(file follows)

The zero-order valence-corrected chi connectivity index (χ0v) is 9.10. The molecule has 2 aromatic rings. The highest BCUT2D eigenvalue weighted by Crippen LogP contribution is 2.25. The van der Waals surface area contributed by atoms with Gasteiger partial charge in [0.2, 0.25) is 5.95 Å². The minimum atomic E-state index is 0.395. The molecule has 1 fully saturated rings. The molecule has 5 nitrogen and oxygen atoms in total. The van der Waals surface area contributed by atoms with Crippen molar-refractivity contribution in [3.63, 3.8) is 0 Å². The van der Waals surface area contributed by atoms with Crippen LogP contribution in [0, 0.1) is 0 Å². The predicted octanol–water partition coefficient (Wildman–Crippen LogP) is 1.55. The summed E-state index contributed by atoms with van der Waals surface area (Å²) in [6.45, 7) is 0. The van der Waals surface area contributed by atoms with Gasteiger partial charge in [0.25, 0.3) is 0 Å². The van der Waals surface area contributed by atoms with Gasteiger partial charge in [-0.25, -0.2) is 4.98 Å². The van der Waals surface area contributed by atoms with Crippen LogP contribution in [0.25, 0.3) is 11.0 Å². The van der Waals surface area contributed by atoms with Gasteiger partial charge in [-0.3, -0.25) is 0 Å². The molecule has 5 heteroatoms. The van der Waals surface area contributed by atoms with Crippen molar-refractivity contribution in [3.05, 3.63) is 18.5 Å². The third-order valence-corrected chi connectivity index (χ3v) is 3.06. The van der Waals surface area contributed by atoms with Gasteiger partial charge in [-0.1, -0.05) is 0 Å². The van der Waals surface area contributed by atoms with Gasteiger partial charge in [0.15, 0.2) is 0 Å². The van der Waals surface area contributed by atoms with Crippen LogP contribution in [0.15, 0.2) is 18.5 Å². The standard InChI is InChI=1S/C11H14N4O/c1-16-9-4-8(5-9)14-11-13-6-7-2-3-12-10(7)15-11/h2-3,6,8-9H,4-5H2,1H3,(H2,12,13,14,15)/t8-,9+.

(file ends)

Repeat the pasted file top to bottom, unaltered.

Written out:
The zero-order valence-corrected chi connectivity index (χ0v) is 9.10. The molecule has 2 aromatic rings. The highest BCUT2D eigenvalue weighted by Crippen LogP contribution is 2.25. The van der Waals surface area contributed by atoms with Gasteiger partial charge in [0.2, 0.25) is 5.95 Å². The minimum atomic E-state index is 0.395. The molecule has 1 fully saturated rings. The molecule has 5 nitrogen and oxygen atoms in total. The van der Waals surface area contributed by atoms with Crippen molar-refractivity contribution in [3.63, 3.8) is 0 Å². The van der Waals surface area contributed by atoms with Crippen LogP contribution in [0, 0.1) is 0 Å². The predicted octanol–water partition coefficient (Wildman–Crippen LogP) is 1.55. The summed E-state index contributed by atoms with van der Waals surface area (Å²) in [6.45, 7) is 0. The van der Waals surface area contributed by atoms with Gasteiger partial charge in [0.25, 0.3) is 0 Å². The van der Waals surface area contributed by atoms with Gasteiger partial charge in [-0.25, -0.2) is 4.98 Å². The van der Waals surface area contributed by atoms with Crippen LogP contribution in [0.25, 0.3) is 11.0 Å². The van der Waals surface area contributed by atoms with Gasteiger partial charge in [-0.3, -0.25) is 0 Å². The molecule has 5 heteroatoms. The van der Waals surface area contributed by atoms with Crippen molar-refractivity contribution in [3.05, 3.63) is 18.5 Å². The third-order valence-corrected chi connectivity index (χ3v) is 3.06. The van der Waals surface area contributed by atoms with Gasteiger partial charge in [-0.1, -0.05) is 0 Å². The van der Waals surface area contributed by atoms with Gasteiger partial charge in [0.15, 0.2) is 0 Å². The van der Waals surface area contributed by atoms with Crippen LogP contribution in [0.15, 0.2) is 18.5 Å². The standard InChI is InChI=1S/C11H14N4O/c1-16-9-4-8(5-9)14-11-13-6-7-2-3-12-10(7)15-11/h2-3,6,8-9H,4-5H2,1H3,(H2,12,13,14,15)/t8-,9+.